How does the brain control what we eat?

How does the brain control what we eat?

“When signals from the gut to the brain reach a certain threshold during eating, we experience the feeling of satiety and a stop signal is activated which changes desire from “wanting to eat” to “wanting to stop eating”.
Analysis: research shows how the gut talks to the brain controls what, how much and when we decide to eat
By Carel le Roux, UCD

Bodyweight is a pervasive preoccupation of the modern day psyche, especially excess bodyweight or obesity. Despite strong evidence to the contrary, current dogma contends that any individual can reduce their bodyweight by deciding to eat less and by moving more.

Individuals that are unable to reduce their bodyweight are often reproached for having insufficient willpower. This perspective fails individuals and society by underplaying many factors intrinsic to the individual or symptomatic of the “obesogenic” pressures of our modern sedentary consumer society.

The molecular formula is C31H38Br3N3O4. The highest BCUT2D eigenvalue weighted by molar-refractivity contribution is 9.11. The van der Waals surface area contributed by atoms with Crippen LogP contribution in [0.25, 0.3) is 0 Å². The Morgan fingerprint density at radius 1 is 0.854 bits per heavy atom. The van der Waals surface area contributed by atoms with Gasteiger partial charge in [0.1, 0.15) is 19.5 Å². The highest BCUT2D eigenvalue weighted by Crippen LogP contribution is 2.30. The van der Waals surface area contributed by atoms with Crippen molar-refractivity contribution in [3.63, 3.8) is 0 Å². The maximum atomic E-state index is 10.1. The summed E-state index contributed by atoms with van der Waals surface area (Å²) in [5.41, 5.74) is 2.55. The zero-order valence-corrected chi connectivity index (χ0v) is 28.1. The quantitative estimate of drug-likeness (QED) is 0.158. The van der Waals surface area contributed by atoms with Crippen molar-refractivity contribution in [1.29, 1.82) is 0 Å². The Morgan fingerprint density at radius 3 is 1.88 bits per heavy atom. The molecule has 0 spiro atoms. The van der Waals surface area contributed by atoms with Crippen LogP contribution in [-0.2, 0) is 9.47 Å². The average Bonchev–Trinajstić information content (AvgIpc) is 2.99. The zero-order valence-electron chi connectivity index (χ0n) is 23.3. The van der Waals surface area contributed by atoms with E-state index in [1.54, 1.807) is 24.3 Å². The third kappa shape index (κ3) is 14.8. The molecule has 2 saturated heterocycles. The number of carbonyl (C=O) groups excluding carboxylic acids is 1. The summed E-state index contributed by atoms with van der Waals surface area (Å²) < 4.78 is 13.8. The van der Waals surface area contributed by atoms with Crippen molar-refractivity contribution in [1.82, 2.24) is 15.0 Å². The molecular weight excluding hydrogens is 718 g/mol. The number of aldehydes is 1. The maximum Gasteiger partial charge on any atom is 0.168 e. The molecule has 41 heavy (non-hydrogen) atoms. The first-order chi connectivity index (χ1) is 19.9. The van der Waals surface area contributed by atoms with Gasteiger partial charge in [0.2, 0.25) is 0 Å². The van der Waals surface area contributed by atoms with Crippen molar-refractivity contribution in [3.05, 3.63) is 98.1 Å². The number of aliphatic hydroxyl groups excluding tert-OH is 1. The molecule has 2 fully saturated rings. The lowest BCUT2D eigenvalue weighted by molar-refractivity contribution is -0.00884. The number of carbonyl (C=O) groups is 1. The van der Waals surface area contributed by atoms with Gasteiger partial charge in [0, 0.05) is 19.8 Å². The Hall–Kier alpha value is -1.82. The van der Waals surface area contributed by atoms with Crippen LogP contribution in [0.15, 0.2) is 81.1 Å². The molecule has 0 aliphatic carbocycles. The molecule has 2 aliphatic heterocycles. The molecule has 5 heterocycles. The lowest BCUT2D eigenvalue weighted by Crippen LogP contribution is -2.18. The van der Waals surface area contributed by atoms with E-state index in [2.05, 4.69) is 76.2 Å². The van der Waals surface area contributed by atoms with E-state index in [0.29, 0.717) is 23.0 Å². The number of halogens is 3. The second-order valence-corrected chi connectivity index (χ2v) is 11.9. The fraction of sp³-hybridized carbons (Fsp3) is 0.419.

One element that remains almost completely obscured to public consciousness is the degree to which food intake and energy expenditure are subject to control mechanisms that lie beyond or behind the conscious decision making higher functions of the brain. Decades of research have led us to discover that there is extensive hardwiring and blood-borne mediator-based message exchange occurring between the gut and more primitive parts of the brain before, during and after eating.

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